Heinz Schenk
3 minute read
31 Oct 2019
12:57 pm

Rift deepens as player union questions Cricket SA’s suspension of top officials

Heinz Schenk

Saca finds it "highly unlikely" that CEO Thabang Moroe didn't know about outstanding players image rights fees that almost derailed this year's MSL.

Thabang Moroe, Former CEO of Cricket South Africa. Picture: Sydney Seshibedi / Gallo Images

The disconnect between Cricket South Africa (CSA) and the South African Cricketers Associaton (Saca) widened on Thursday with the union saying it was “very surprised” to hear about the suspension of three top officials and has called for an independent inquiry.

Corrie van Zyl (acting director of cricket), Naasei Appiah (chief operating officer) and Clive Eksteen (commercial manager) were all handed suspensions on Tuesday for “dereliction of duties” related to payments associated with player image rights for last season’s Mzansi Super League.

Saca had declared a formal dispute earlier in the week over an unpaid amount of R2.4 million as per the commercial agreement, which CSA rather clearly used as leverage for sanctioning the trio.

The federation also announced it had launched an internal investigation.

Yet the players union finds it “highly unlikely” that Thabang Moroe, CSA’s chief executive, had no knowledge of the payment – which was supposed to have been made as way back as 24 December 2018 – not being completed.

In fact, Saca insists that the commercial rights agreement for the controversial T20 tournament was signed by both parties’ CEOs.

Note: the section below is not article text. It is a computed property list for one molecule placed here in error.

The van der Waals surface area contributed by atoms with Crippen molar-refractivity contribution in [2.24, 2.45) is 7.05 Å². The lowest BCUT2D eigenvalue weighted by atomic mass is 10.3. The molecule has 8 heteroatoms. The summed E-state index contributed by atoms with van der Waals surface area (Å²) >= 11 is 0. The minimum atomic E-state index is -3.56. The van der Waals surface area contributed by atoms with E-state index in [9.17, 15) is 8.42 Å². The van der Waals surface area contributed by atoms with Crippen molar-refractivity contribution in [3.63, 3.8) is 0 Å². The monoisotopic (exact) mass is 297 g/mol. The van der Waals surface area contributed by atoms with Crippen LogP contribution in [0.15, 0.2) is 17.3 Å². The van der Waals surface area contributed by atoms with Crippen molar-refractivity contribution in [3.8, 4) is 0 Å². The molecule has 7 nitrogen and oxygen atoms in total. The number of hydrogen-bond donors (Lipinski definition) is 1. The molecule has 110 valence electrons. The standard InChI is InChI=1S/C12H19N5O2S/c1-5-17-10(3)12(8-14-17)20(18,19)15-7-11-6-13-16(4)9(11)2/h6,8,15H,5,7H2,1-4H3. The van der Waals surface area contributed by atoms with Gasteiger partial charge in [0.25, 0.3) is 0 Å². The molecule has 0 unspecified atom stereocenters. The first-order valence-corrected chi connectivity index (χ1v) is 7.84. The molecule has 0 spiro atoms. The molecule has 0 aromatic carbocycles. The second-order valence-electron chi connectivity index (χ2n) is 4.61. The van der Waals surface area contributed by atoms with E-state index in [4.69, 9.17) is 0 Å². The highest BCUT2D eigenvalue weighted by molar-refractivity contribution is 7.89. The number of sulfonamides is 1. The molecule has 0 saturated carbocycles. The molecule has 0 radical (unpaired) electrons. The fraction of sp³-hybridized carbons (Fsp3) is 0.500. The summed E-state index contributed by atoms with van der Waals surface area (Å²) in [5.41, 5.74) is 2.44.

“Saca didn’t deal with Appiah on this issue and in its dealings with Van Zyl and Eksteen over many months they both expressed a strong desire to resolve the payment issue, but it eventually became clear that higher approval to do so was necessary,” said Tony Irish, Saca’s CEO.

“We think it’s highly unlikely that (Moroe) would not have been aware of this ongoing issue. He was undoubtedly aware of payment obligations as he had signed the agreement.”

The impasse was eventually solved on Tuesday when the payment was made, but CSA’s drastic action has led to renewed suspicions that Moroe could be passing the buck.

The former business analytics specialist hasn’t exactly kept his antagonism towards Saca a secret, continually stating that he believes the relationship between players and the governing body should exhibit a more traditional employer-employee dynamic.

“Saca believes that the 2018 MSL dispute and the signature of the 2019 MSL commercial agreement were only resolved because of the impending player commercial activations scheduled to take place on 30 October 2019,” said Irish.

“In the absence of an agreement CSA would not have had the rights to use the players in the activations.

“Saca also believes that CSA’s persistent refusal to comply with the 2018 MSL agreement for such a long period was simply part of a much wider, systematic attempt to marginalise Saca and the role that it plays in protecting the collective interests of the players.”

Earlier in the week, CSA explained its decision to suspend the officials as a way of  “(reassuring) all cricket fans and all cricket stakeholders that our organisation and indeed our staff adhere to the highest ethical standards in all our dealings and that consistency and accountability remains uppermost in all our processes and procedures.”

Saca said it has taken note, but wants further reassurance.

“We also note the statements of CSA’s head of communications, Thamie Mthembu, that CSA’s investigation would go deeper into uncovering how the MSL dispute came about.  Saca accordingly calls upon CSA not only to ensure that its investigation into this MSL issue is conducted by an independent person, or organisation, but also that an independent investigation is conducted into these related matters.

“We believe that this will ensure that the principle of accountability, referred to by CSA’s chief executive, is in fact applied equally, fairly and without fear or favour.”

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